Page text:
• Anthony

    I think we can say this?:

    Classes themselves can inherit virtually, which means that construction of the base subobject is effectively kicked down the road to the most derived class. Within the definition of a class that inherits virtually from a base class, any calls to the constructor of the virtual base class will simply be ignored. For example, this addresses the 'diamond problem': (etc..)

    • Anthony

    • Anthony

      I'd edit what I wrote slightly:
      "Classes themselves can inherit virtually, which means that construction of the base subobject is effectively kicked down the road to the most derived class. Within the definition of a class that inherits virtually from a base class, any calls to the constructor of the virtual base class will simply be ignored (but must be present!). For example, this addresses the 'diamond problem': (etc..)"

  • Anthony

    "if Copier was singly inherited from Printer, and Printer was virtually inherited from PoweredDevice,"

    Perhaps "if Copier singly inherits from Printer, and Printer virtually inherits from PoweredDevice," is a little clearer?

    I know, it's a trifle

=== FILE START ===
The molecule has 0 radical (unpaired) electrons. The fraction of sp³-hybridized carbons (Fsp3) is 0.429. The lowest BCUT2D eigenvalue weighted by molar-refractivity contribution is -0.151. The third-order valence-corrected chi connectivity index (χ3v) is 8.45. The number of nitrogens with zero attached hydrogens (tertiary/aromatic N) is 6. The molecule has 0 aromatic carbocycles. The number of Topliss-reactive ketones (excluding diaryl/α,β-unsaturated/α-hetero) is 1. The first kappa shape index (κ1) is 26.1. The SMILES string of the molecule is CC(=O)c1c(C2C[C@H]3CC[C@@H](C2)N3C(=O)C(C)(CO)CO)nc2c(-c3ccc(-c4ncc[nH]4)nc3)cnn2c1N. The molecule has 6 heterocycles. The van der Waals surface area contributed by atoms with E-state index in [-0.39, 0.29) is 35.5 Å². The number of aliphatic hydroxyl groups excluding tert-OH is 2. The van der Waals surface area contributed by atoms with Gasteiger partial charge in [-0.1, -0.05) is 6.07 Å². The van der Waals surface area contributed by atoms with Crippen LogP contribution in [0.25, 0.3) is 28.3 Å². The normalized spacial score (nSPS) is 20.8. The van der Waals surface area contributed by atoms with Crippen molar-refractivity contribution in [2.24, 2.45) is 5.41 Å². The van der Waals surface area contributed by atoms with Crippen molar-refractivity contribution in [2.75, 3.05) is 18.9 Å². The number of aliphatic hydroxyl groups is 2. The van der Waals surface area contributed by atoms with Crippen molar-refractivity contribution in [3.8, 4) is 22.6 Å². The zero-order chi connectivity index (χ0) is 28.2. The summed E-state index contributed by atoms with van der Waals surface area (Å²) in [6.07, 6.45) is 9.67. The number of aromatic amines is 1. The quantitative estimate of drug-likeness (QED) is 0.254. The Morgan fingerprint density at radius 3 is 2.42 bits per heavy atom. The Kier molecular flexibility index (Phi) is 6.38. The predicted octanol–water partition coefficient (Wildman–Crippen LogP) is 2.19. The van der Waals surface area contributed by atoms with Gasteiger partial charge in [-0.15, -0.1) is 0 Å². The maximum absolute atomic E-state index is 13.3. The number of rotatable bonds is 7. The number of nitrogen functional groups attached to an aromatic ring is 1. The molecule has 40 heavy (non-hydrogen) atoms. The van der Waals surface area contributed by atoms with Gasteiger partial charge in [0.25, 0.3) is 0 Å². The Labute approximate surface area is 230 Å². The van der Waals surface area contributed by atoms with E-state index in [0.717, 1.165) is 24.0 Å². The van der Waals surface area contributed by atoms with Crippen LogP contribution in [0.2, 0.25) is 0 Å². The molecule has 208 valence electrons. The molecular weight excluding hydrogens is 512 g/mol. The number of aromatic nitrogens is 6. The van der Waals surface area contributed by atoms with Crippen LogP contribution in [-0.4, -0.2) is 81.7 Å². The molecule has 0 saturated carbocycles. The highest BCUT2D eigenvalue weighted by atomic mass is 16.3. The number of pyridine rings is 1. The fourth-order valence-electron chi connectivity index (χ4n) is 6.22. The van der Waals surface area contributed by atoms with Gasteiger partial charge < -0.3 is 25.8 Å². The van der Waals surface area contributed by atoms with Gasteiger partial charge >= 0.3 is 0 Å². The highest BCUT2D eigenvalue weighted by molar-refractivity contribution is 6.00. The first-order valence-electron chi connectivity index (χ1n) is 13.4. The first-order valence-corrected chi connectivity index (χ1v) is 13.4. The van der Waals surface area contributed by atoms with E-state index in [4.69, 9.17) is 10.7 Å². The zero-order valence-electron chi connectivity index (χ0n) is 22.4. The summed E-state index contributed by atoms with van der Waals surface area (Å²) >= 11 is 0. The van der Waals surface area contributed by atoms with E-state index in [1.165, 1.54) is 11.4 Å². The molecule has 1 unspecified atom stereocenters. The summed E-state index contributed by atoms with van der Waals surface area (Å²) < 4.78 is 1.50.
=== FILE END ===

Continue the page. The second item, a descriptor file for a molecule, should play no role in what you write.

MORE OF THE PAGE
• the above code doesn't work with TurboC++ what i have to do for this problem please suggest me

  • Prashanth CM

    I tried writing whole program by only having default constructor( No parameters). In that case, PoweredDevice constructor call from Copier constructor was not included and it was giving expected results. How is that possible?

  • Spixmaster

    I think that the url is wrong.

    .../cpp-tutorial/128-virtual-base-classes/

    Should not it be 127?

  • "So in order to facilitate this, the compiler creates a virtual table for each class directly inheriting the virtual class (Printer and Scanner). These virtual tables point to the functions in the most derived class." , the virtual base is considered a direct base of most derived class, so why the virtual table is set for each class deriving from the virtual base pointing to the most derived, i thought that the connection between the virtual base and its derived are lost so how a virtual table between in these derived pointing to the most derived would help ?

  • Hi Alex!

    The call to the @PoweredDevice constructor should be moved before the ones to @Scanner and @Printer.

    Your order produces warnings
    warning: base class 'Printer' will be initialized after base 'PoweredDevice' [-Wreorder]